The International Student’s Guide to Internships

For US college students an internship is a road towards a career. For international students, an internship can open the door to a new life. Not only do you learn (and get paid) while exploring new career possibilities, you will gain first-hand experience of American culture and its work ethics. Whether you’re considering an internship in the next couple years or actively looking for one now, we’ve assembled some helpful advice to get you started. Read on to learn how you network, authorize, communicate, focus, and connect for success:


Connect with other international students, online or in person. Ask questions and use resources to seek out information about internship opportunities.

Explore Facebook groups, the AIESEC website, and popular resources for US employment like LinkedIn and

Reach out to the alumni network of your school. These include not only graduates from your field but former international students. They’ll often be happy to give you the advice they wish they’d heard when they were younger.


Know the forms and authorizations you need to legally accept work. Do you need to apply for CPT (curricular practical training)? Give yourself time to be approved. Is your new position an internship…or a job? Internships are available to most international students with CPT authorization but a proper job (with proper pay) may require OPT authorization, which requires extra paperwork.

Clarify your work and student status with potential employers or contact their human resources departments beforehand to make sure you have the proper authorizations for your position (a hiring manager may not know the answers to these questions). It will be your responsibility to make sure you are authorized to take on a specific internship.

Manage your deadlines from the federal government, your school, and your potential employer. Create a spreadsheet to manage each deadline and set up reminders for when they’re due. Use the resources at to find paperwork for all your necessary authorizations.


Talk with a campus advisor about internship options. Seek out email addresses, phone numbers, and other methods of contact through your school’s website and reach out to these advisors with your intentions (reach out to multiple people if possible).

Craft unique but short emails when introducing yourself — and do not copy multiple people onto a single email! Be clear about submission deadlines, your specialties, and areas of interest.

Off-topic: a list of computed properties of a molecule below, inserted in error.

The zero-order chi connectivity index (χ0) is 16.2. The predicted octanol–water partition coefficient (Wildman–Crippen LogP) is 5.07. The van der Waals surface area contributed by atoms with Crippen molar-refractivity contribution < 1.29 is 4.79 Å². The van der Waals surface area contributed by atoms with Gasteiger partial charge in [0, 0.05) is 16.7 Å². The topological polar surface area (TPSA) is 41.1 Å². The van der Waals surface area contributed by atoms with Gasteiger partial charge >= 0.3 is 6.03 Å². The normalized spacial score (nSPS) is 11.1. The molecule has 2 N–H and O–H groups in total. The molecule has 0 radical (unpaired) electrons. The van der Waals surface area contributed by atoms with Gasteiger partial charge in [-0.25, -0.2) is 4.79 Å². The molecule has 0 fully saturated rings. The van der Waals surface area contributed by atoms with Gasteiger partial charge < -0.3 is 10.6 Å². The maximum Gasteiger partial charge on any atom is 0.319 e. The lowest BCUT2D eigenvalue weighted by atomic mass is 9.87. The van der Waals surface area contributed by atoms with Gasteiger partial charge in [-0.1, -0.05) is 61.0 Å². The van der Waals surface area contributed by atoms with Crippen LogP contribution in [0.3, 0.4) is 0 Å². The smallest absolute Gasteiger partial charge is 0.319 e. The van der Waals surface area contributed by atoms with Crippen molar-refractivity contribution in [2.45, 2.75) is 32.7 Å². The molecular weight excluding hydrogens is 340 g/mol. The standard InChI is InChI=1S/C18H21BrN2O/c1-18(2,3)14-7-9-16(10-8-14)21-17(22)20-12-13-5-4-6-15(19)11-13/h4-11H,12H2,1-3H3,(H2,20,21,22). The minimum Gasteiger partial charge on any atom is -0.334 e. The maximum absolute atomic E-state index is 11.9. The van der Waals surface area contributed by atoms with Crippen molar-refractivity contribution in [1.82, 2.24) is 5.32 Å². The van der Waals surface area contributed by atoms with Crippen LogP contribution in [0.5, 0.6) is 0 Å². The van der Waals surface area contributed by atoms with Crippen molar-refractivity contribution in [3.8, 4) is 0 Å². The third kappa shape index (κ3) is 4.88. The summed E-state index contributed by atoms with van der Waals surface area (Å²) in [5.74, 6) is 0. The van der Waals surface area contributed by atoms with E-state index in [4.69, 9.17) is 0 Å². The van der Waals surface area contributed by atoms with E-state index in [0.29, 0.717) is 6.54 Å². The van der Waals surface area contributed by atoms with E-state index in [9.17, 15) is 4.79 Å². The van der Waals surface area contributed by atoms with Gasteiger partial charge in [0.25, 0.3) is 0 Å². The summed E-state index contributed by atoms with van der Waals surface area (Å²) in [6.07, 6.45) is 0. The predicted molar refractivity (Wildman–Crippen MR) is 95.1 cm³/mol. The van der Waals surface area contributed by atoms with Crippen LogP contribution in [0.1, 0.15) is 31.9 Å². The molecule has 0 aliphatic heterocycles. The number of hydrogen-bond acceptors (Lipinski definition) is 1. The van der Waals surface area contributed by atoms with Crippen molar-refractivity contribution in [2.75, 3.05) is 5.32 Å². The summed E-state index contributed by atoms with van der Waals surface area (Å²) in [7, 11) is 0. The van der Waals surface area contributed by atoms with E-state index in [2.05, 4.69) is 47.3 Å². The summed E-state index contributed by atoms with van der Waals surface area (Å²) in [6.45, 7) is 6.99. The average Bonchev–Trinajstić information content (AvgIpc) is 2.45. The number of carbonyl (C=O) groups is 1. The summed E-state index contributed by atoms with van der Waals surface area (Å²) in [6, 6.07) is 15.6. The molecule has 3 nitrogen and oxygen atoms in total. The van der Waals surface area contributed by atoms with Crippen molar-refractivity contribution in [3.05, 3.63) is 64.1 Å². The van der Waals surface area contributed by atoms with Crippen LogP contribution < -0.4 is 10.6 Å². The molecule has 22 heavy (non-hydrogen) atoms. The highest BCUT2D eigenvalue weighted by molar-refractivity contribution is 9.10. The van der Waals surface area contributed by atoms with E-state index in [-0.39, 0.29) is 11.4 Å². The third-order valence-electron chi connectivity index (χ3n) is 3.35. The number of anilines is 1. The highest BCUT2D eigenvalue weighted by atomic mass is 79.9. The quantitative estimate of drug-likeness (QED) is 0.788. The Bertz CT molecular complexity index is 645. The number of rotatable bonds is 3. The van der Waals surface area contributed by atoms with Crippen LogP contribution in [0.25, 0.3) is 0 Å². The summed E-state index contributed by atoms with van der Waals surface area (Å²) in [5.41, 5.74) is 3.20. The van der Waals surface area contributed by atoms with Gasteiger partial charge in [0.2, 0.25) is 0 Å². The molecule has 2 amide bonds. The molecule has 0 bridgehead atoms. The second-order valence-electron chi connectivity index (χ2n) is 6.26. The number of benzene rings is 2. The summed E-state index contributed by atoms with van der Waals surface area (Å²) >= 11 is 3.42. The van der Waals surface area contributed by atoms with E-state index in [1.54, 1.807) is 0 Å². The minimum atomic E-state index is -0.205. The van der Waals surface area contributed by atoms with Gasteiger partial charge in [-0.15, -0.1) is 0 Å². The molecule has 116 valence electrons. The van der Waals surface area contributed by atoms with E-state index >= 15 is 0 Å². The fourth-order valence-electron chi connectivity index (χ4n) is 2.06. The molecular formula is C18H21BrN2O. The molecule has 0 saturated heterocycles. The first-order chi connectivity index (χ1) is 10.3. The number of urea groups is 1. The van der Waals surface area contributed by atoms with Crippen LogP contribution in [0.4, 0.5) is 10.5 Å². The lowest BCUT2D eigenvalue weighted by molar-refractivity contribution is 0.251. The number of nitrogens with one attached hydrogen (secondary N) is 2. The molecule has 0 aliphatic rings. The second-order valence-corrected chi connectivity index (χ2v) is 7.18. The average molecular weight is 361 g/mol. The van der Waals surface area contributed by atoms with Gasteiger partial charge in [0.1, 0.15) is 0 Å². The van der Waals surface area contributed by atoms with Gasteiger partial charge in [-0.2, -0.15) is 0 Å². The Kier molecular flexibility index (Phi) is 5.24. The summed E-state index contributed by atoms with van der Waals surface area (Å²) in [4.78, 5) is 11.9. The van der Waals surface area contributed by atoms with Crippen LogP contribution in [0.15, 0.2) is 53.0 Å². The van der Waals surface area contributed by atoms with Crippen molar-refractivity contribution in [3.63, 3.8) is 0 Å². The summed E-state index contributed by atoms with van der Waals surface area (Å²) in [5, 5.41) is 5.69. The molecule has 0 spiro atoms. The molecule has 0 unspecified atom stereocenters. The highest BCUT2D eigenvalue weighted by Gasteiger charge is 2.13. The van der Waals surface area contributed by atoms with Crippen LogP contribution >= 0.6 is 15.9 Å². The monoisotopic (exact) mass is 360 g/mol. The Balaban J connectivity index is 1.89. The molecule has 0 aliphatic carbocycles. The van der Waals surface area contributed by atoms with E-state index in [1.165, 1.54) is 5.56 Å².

Identify companies that need people who do what you do. Start with your skills, then companies that have a need in those areas.

Build a résumé that reflects your skills clearly and accurately. Proofread it then show it to colleagues and friends. Make it clear that you are highlighting the relevant skills for the job in question. Read and review sample résumés while revising.

Interview strategically: be prepared to discuss your interest in the company as well as the relevance of that internship to your major and your future plans. Your interview is in some ways more important than your résumé. Use this interview checklist as you plan your personal strategy.


Build friendships — the new personal and professional connections available at your job are just as important as your practical skills. Introduce yourself, talk to others, and find out their interests. Participate in office social programs where appropriate.

Exchange email addresses after you leave and stay in touch with your co-workers, even if only to thank them for a positive experience. This is how you build a professional network. You never know who may become a hiring manager at your next dream job…

The world of international student internships is competitive and challenging. But it’s filled with rewards for those who are persistent, friendly, and organized. Go out there and start building your dream career.